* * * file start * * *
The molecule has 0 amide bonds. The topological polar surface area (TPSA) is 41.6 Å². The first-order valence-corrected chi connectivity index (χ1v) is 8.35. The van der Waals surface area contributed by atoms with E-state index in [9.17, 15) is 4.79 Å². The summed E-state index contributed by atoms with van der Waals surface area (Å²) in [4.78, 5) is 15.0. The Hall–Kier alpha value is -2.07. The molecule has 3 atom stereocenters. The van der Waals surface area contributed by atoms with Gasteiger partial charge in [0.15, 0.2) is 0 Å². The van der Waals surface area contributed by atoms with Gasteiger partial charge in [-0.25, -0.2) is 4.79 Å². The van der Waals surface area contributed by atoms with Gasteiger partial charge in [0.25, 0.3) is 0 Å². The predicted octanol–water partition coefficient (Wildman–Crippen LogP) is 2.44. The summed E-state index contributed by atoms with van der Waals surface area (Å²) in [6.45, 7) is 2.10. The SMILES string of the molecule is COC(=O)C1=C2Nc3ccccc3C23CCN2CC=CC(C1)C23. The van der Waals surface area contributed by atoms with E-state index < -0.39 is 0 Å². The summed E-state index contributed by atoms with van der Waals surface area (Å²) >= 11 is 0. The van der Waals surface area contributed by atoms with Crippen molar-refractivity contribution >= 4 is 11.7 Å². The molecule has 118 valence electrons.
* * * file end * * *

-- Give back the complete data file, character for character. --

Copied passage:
The molecule has 0 amide bonds. The topological polar surface area (TPSA) is 41.6 Å². The first-order valence-corrected chi connectivity index (χ1v) is 8.35. The van der Waals surface area contributed by atoms with E-state index in [9.17, 15) is 4.79 Å². The summed E-state index contributed by atoms with van der Waals surface area (Å²) in [4.78, 5) is 15.0. The Hall–Kier alpha value is -2.07. The molecule has 3 atom stereocenters. The van der Waals surface area contributed by atoms with Gasteiger partial charge in [0.15, 0.2) is 0 Å². The van der Waals surface area contributed by atoms with Gasteiger partial charge in [-0.25, -0.2) is 4.79 Å². The van der Waals surface area contributed by atoms with Gasteiger partial charge in [0.25, 0.3) is 0 Å². The predicted octanol–water partition coefficient (Wildman–Crippen LogP) is 2.44. The summed E-state index contributed by atoms with van der Waals surface area (Å²) in [6.45, 7) is 2.10. The SMILES string of the molecule is COC(=O)C1=C2Nc3ccccc3C23CCN2CC=CC(C1)C23. The van der Waals surface area contributed by atoms with E-state index < -0.39 is 0 Å². The summed E-state index contributed by atoms with van der Waals surface area (Å²) >= 11 is 0. The van der Waals surface area contributed by atoms with Crippen molar-refractivity contribution >= 4 is 11.7 Å². The molecule has 118 valence electrons.